Everything in Meander (2021) is dark and claustrophobic. Director Mathieu Turi is capable of creating an oppressive ambience by playing his cards right. Like other modern horror movies of this kind, such as Cube (1998), Buried (2010), the recent Spanish movie The Platform (2019), or the well-known saga Saw, Meander succeeds in causing an unpleasant effect upon the spectator. The characteristic feeling of carrying a burden, being under pressure, or having a knot in your stomach is magnificently achieved by Turi’s film.
The French director depicts a horrific situation where a young mother, Lisa (Gaia Weiss), who has lost her nine years old daughter, experiences a traumatic episode with Adam (Peter Franzén) and wakes up in a strange place full of tubes and pipelines. There, she will have to pass several tests in order to fight for her life.
Aesthetics also contribute to increasing the claustrophobic sensation. After Lisa is dropped into the tube scenario, the only source of light that she has is her bracelet. On this device she can also check how much time is left for her to pass different tests. When that countdown is over, she must take shelter if she wants to survive.
Gore plays an important role in creating this fearful environment. As the main character advances through the tubes, disgusting scenes happen one after another. Mutilations, decomposing corpses, and blood will fill the screen at certain moments. By doing that, the director makes us to put ourselves in Lisa’s place, sharing her desire to escape from that hideous place.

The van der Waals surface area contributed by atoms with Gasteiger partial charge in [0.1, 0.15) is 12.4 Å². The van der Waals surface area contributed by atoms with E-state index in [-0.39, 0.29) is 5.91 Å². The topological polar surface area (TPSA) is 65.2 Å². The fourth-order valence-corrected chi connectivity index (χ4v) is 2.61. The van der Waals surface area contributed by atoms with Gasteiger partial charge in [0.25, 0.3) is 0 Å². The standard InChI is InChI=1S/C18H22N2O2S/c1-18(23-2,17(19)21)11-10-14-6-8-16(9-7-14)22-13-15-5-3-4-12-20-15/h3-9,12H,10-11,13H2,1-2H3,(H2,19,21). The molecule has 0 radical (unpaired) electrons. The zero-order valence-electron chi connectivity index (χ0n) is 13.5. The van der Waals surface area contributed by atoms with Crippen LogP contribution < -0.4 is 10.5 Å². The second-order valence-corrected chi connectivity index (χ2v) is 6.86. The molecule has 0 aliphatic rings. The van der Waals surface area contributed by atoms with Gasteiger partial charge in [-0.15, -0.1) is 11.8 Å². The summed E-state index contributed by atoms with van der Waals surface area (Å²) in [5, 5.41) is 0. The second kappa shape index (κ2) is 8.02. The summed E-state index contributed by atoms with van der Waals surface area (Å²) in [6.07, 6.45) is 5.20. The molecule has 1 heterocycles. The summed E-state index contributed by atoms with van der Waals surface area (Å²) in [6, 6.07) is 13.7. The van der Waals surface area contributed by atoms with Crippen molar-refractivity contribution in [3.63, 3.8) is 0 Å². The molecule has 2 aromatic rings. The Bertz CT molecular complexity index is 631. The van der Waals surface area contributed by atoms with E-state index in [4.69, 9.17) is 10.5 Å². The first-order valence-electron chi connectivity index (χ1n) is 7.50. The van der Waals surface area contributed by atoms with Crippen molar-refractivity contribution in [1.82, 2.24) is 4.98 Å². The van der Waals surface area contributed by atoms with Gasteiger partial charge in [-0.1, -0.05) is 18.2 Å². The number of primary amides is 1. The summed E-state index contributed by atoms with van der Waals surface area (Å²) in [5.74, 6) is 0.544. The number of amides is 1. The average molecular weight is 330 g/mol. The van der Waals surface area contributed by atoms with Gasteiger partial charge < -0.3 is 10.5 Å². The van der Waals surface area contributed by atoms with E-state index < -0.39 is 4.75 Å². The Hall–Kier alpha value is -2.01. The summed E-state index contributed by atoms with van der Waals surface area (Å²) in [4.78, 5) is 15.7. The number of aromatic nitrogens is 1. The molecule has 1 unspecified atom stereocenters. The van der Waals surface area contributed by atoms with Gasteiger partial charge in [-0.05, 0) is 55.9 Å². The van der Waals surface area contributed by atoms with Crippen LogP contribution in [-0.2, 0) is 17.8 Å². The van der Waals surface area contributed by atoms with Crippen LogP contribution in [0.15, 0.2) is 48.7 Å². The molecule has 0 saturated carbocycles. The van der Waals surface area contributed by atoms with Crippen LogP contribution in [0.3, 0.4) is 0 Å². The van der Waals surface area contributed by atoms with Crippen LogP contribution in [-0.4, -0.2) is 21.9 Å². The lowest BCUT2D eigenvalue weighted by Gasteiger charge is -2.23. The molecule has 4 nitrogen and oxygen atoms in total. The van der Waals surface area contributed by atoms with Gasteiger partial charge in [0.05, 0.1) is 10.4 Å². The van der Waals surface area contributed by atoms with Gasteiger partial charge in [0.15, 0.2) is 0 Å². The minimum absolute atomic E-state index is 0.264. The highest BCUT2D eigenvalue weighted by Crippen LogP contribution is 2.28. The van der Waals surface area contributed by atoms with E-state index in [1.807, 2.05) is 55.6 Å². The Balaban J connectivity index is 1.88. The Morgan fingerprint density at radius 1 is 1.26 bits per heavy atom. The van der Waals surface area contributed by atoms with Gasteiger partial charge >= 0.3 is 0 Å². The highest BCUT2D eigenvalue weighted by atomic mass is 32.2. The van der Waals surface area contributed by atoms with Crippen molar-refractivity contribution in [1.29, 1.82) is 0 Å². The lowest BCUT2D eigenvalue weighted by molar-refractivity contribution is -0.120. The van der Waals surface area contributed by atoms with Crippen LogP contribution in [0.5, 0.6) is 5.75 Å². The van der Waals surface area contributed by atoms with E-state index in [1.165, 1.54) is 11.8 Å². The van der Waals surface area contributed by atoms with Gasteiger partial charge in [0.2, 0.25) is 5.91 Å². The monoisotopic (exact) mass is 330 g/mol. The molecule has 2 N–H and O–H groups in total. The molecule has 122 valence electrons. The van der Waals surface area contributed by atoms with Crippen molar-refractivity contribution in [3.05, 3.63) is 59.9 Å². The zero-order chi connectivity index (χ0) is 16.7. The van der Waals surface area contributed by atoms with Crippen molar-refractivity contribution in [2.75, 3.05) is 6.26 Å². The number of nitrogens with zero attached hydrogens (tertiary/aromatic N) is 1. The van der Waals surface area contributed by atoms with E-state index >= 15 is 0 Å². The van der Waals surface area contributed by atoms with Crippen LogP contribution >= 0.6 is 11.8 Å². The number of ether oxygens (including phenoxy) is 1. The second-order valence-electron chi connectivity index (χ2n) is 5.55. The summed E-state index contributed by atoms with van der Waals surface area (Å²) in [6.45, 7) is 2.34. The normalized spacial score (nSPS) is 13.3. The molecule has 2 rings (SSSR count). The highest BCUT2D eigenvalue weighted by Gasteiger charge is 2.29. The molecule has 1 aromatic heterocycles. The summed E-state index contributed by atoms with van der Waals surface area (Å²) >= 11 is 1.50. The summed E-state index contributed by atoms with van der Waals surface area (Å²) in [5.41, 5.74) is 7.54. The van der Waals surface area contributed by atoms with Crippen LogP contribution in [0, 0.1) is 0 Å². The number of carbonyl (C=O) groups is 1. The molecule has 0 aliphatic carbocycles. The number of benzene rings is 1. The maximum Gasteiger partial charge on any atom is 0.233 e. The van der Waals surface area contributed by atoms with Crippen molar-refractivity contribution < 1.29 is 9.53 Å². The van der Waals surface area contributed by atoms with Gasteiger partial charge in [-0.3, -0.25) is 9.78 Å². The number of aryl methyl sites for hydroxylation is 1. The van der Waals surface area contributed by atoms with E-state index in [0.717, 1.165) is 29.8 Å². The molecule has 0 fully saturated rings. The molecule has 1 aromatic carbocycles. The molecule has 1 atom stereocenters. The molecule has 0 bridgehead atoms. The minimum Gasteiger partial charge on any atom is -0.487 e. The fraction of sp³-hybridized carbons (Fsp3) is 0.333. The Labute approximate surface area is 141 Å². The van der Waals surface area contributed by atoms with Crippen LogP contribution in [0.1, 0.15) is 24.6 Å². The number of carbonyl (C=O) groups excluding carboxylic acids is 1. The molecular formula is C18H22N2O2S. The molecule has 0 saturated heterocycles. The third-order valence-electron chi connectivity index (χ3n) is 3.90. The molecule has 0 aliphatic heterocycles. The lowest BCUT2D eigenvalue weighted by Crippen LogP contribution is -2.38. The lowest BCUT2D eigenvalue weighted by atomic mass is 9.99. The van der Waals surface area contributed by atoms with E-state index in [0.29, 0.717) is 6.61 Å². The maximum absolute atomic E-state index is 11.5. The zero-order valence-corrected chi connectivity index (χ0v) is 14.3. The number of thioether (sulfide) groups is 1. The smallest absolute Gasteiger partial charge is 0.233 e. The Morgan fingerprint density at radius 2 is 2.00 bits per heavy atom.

As the movie goes on, there is a rising crescendo of an oppressive feeling invading us caused by watching a person suffering, confined in a narrow space. And in this context, “confining” is the perfect word to define the situation, insomuch that the more I watch this film, the more situations caused by the lockdown come to my mind.
Watch it this way: a lonely person, struggling with the problem of being alone between four walls where everything seems to be small, wants to escape but there is no way out, at least at first sight. When Lisa reaches what seems to be a fleeting glimpse of freedom, she is taken back to the starting point. All advances reached until that moment are erased, and she is again confined in the place all have begun. It strikes me that Turi’s movie holds a strong resemblance with the near past situation we all were forced to live in, and by playing with this matter, it becomes a more powerful picture.
Saying that, I think that Turi's film is drawing parallels between mental health problems that derivate from the lockdown and the anguish experienced by Lisa. The film does a good job at depicting this issue, and the futuristic fantasy involved in the ending of the film will make you think about it.